My question is: do we need to have or attend parties of 50/100 people this time of the year? What is really important in your life? Many people tweeted about them just being with their closest relatives/family members, sleep early, get up and do the ‘normal’ things all people always do. This sounds great to me. Yes, we are all happy to start a new year. Yes, we are happy for everyone else for things that went well the previous year and for new resolutions and to get better at certain other things. But, do we have to attend this massive party  to ‘show’ it? Are we letting other people feeling ‘left out’ with what we share in public? It’s the same with photos being altered by all sorts of apps and you let other people feel that they are not as beautiful as you are – whilst your photo was actually being photo-shopped? I really think we need to think about what we try to achieve with what we share and think about other people’s well-being too. What do you think? Btw – Happy New Year to you and I hope you will be blessed by God and that you will have a positive year this year!

Joanna Field

Marie Gibson

Jody Wayne

Caroline Du Preez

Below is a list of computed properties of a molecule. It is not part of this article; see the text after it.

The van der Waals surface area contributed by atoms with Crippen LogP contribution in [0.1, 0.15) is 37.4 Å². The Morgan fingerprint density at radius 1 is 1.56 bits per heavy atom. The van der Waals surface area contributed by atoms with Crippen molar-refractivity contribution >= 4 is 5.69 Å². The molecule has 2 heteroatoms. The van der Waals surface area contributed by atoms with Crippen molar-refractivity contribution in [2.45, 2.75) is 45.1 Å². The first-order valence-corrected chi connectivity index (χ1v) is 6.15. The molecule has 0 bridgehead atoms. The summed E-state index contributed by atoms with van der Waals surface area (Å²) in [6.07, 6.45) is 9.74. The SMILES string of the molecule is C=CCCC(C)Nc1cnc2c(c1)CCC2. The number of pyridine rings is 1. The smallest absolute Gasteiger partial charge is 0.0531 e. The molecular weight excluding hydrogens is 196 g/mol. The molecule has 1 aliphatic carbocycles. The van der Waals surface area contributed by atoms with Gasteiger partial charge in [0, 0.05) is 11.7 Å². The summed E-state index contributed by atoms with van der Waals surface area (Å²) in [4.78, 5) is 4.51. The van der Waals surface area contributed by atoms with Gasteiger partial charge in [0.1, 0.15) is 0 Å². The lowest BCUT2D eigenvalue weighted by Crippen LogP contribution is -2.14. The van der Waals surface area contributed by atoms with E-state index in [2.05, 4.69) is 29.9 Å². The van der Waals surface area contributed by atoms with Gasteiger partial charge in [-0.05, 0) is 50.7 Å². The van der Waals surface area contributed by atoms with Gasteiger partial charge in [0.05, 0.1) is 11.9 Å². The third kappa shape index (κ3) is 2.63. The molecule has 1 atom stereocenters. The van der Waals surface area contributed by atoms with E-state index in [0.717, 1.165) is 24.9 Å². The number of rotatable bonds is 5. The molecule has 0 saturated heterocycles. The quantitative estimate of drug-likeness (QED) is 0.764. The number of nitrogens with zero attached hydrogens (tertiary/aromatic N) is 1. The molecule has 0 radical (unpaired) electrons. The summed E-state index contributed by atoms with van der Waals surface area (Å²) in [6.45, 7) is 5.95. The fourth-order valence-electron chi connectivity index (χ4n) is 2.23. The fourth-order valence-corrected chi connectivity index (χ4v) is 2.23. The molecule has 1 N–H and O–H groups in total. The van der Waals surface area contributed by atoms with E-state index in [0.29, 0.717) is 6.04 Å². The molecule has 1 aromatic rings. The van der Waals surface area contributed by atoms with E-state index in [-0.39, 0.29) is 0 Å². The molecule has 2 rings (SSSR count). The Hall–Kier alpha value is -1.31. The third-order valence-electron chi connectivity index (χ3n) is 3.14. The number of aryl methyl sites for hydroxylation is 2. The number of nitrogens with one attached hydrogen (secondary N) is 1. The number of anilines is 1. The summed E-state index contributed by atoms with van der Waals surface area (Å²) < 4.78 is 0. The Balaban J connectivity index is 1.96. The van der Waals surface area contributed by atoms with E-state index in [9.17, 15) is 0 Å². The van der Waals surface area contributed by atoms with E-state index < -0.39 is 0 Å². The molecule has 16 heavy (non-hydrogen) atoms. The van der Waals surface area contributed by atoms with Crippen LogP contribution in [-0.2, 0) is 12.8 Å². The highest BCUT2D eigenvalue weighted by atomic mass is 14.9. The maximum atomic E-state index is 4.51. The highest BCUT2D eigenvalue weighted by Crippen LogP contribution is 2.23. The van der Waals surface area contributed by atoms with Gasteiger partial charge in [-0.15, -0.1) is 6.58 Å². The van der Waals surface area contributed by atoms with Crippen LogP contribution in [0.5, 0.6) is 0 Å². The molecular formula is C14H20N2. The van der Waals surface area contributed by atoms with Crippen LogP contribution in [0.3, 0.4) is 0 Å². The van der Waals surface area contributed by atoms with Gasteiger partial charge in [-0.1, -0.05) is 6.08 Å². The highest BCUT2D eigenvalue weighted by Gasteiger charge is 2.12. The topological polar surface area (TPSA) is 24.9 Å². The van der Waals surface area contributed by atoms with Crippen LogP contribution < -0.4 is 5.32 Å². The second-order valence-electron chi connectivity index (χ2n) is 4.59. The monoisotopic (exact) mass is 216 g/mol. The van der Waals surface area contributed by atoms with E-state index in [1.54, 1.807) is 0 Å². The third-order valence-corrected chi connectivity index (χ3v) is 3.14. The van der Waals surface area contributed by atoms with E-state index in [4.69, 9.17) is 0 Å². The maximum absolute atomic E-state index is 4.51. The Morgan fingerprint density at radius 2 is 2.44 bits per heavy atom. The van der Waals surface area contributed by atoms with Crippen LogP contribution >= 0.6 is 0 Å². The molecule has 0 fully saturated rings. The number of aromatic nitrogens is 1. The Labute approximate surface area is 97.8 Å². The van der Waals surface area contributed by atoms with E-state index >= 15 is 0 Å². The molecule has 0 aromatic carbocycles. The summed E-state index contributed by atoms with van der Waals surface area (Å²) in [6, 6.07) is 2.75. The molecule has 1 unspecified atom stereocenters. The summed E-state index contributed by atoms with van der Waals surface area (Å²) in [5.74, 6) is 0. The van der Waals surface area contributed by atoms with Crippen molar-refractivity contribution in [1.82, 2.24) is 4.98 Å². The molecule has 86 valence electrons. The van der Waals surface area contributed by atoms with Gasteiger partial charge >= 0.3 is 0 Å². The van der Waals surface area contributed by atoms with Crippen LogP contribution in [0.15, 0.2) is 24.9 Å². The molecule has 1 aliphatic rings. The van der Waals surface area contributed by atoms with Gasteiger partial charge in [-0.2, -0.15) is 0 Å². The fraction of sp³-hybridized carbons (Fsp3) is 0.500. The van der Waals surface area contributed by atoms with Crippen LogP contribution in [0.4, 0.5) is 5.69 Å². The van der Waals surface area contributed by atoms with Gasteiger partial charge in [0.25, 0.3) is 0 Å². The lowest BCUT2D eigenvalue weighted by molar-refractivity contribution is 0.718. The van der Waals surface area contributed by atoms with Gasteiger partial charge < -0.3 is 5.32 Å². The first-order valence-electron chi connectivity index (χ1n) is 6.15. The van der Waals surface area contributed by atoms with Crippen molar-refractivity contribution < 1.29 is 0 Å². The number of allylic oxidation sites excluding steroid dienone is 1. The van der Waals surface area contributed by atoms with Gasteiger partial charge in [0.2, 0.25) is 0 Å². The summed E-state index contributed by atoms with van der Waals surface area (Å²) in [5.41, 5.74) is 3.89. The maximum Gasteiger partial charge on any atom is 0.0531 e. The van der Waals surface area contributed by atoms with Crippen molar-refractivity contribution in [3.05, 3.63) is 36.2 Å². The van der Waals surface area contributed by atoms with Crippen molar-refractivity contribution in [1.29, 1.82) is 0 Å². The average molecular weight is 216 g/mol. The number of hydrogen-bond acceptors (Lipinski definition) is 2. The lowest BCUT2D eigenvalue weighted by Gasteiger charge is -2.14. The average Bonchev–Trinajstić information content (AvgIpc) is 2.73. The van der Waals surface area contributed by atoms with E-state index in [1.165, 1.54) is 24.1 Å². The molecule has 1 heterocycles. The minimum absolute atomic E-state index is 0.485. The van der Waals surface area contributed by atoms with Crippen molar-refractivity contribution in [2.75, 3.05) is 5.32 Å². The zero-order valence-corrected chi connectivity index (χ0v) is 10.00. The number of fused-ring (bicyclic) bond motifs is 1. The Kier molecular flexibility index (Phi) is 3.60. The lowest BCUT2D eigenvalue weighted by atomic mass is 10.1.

I listened to about 3-4 different versions of this song on youtube and Barbara Ray’s is still the best!

These blacks are Afrikaans speaking and they grew up like Afrikaans-speaking people. These people are the silver threads of our society, they are the golden needles. They need to be treasured! Wish I could meet with them!

With this beautiful Afrikaans song about a Summer Christmas, I wish you a Merry Christmas 2018 and a very happy New Year! May you all be blessed!

These are the lyrics of this song, translated. This is the only song about Christmas in Summer. All countries in the Southern Hemisphere celebrate Christmas in Summer.

Enter in quiet peace filled night
beneath the Southern Cross
Lend now your ear this starlit night,
to whispers from the past.

Do you hear how softly the bells
are chiming, in ancient dialect
Even the evening’s starry silence,
on precious history reflects.

Can you also feel the warmth of His love,
as we celebrate the day